https://www.aclu.org/issues/mass-incarc ... ivate-debt
There are a lot of "due process" issues here.
People are being arrested because they did not attend mandatory court collection hearings, even though they never received notice that there was going to be a hearing. Probably a letter was just sent out to their last known address and they were no longer living there.
A lot of these people who owe money are lower income and live in apartments and have to move frequently. Have you ever lived at an apartment and opened the mail box? There will be mail addressed to 5 other people in your box, people who used to live there years ago. Some of this is pretty important mail too. Letters from banks with the financial details of bank accounts. Pre-approved credit cards in someone else's name that all you have to do is call a number to activate. I remember seeing a court summons letter in someone else's name once. There was nothing I could do except write "Does not live here any longer, Return to sender" on the envelope and put it back in the outgoing mail box.
Being required to attend all these collection hearings can be a punishment unto itself. Again, many of these debtors are poor and have trouble arranging the transportation to get to the court on time. It could take 3 or 4 different bus transfers, and if one of the buses don't show up on schedule that could set you back an hour. It could end up taking the entire day to get to the court hearing and back. In some cases, needing to take a day off could even mean being fired from their minimum wage job. These collection agencies will try to drag the debtors into court hearings as often as possible, to try to make it as unpleasant as possible until the debtor pays up.
Here's an excerpt from the report:
The abuse of civil contempt proceedings to extract payments from debtors violates centuries-old federal and state laws prohibiting incarceration for debt. Although courts ostensibly issue arrest warrants to compel alleged debtors to appear in court or comply with a court order to provide financial information, in practice debt collectors request arrest warrants to use them as leverage in debt collection. Creditors and debt collectors are keenly aware that they are most likely to receive payments from debtors when they are under threat of arrest or incarcerated. Courses and articles on the practice of debt collection law even advise lawyers that arrest warrants are an effective way to extract payment. One such article advised, “Body attachments are usually rather effective, as most debtors do not like to be imprisoned and suddenly find funds for bonds.”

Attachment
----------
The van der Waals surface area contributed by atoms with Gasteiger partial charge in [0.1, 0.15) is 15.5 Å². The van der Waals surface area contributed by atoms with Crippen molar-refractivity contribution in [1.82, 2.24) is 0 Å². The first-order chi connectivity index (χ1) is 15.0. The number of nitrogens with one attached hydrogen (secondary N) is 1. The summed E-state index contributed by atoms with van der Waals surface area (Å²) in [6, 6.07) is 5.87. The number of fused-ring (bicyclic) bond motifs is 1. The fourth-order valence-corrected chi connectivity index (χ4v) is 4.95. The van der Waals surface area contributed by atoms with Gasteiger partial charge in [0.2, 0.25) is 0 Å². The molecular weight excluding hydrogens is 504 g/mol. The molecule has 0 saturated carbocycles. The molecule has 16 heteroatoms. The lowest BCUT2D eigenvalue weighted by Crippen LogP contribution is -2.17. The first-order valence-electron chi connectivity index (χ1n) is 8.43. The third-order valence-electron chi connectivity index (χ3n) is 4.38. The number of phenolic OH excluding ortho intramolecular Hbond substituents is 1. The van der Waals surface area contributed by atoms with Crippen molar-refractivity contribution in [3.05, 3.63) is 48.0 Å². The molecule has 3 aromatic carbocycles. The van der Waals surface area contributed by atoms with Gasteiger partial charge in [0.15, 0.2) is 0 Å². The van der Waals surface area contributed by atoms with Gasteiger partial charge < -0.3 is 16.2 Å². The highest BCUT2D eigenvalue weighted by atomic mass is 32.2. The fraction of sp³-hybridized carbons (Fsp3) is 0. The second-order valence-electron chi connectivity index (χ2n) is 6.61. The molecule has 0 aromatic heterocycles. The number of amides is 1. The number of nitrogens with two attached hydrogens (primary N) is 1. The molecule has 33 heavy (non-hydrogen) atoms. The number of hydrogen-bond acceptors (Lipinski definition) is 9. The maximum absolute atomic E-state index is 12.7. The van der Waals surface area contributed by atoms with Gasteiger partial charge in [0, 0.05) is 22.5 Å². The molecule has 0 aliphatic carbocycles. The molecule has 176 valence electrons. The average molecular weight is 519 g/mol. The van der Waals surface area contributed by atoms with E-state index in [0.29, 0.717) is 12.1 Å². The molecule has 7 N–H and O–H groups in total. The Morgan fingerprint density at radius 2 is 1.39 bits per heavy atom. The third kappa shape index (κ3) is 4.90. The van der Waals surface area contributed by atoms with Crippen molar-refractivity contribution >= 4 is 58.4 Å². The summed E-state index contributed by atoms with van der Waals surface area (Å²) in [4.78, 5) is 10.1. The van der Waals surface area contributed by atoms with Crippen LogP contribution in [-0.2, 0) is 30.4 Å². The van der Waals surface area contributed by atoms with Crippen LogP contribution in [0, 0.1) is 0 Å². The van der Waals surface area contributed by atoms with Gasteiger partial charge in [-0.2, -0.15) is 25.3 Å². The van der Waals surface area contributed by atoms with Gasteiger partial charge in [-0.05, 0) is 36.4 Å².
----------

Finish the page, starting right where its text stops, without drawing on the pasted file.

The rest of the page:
While in some cases debtors may cure their contempt by appearing in court and providing the requested financial information, more often debtors may secure their release from jail or have their warrant quashed only if they pay their debt, either in full or a bond amount that satisfies a portion of their debt. This direct connection substantively transforms contempt for failure to comply with a court order into contempt for failure to pay, in violation of state and federal laws prohibiting debtors’ prisons.
As Alan White, a consumer law professor at CUNY School of Law, described it, “If, in effect, people are being incarcerated until they pay bail, and bail is being used to pay their debts, then they’re being incarcerated to pay their debts.” Contempt proceedings become purely pretextual, explained Lisa Madigan, Attorney General of Illinois; if that “gives the lawyers the ability to say [debtors] aren’t being thrown in debtors’ prison, they’re being thrown into prison for contempt of court. To me, that’s disingenuous.”
An Idaho bankruptcy court recognized this reality, concluding that a collection company that sought, drafted, and obtained a bench warrant for a debtor’s failure to turn over tax returns had plainly done so as a tactic to extract payment. In that case the arrest warrant required the debtor to post a bail set at the exact amount of the judgment, payable only in cash and to be handed over to the debt collector. The court ruled: